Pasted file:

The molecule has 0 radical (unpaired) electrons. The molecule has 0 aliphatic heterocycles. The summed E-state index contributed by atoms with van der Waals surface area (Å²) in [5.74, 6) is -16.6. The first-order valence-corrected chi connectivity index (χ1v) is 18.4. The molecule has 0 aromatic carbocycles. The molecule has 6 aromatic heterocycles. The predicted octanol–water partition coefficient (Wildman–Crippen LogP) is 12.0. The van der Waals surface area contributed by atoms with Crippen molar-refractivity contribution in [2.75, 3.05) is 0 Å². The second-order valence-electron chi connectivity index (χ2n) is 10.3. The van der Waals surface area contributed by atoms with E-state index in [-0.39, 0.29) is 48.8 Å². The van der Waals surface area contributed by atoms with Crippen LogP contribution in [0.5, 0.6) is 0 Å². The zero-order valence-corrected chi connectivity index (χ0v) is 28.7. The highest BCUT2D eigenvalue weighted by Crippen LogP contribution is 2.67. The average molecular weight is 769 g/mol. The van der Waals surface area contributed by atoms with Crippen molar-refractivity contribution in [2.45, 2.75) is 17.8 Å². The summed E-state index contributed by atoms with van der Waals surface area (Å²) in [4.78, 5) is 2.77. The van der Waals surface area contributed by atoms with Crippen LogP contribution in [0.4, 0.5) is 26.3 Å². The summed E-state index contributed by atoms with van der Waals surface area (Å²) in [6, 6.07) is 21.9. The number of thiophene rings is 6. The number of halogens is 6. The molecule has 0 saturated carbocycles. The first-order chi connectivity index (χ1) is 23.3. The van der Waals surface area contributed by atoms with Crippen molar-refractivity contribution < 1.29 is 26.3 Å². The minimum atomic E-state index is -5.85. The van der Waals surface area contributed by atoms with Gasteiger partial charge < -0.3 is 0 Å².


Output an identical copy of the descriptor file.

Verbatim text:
The molecule has 0 radical (unpaired) electrons. The molecule has 0 aliphatic heterocycles. The summed E-state index contributed by atoms with van der Waals surface area (Å²) in [5.74, 6) is -16.6. The first-order valence-corrected chi connectivity index (χ1v) is 18.4. The molecule has 0 aromatic carbocycles. The molecule has 6 aromatic heterocycles. The predicted octanol–water partition coefficient (Wildman–Crippen LogP) is 12.0. The van der Waals surface area contributed by atoms with Crippen molar-refractivity contribution in [2.75, 3.05) is 0 Å². The second-order valence-electron chi connectivity index (χ2n) is 10.3. The van der Waals surface area contributed by atoms with E-state index in [-0.39, 0.29) is 48.8 Å². The van der Waals surface area contributed by atoms with Crippen LogP contribution in [0.5, 0.6) is 0 Å². The zero-order valence-corrected chi connectivity index (χ0v) is 28.7. The highest BCUT2D eigenvalue weighted by Crippen LogP contribution is 2.67. The average molecular weight is 769 g/mol. The van der Waals surface area contributed by atoms with Crippen molar-refractivity contribution in [2.45, 2.75) is 17.8 Å². The summed E-state index contributed by atoms with van der Waals surface area (Å²) in [4.78, 5) is 2.77. The van der Waals surface area contributed by atoms with Crippen LogP contribution in [0.4, 0.5) is 26.3 Å². The summed E-state index contributed by atoms with van der Waals surface area (Å²) in [6, 6.07) is 21.9. The number of thiophene rings is 6. The number of halogens is 6. The molecule has 0 saturated carbocycles. The first-order chi connectivity index (χ1) is 23.3. The van der Waals surface area contributed by atoms with Crippen molar-refractivity contribution < 1.29 is 26.3 Å². The minimum atomic E-state index is -5.85. The van der Waals surface area contributed by atoms with Gasteiger partial charge < -0.3 is 0 Å².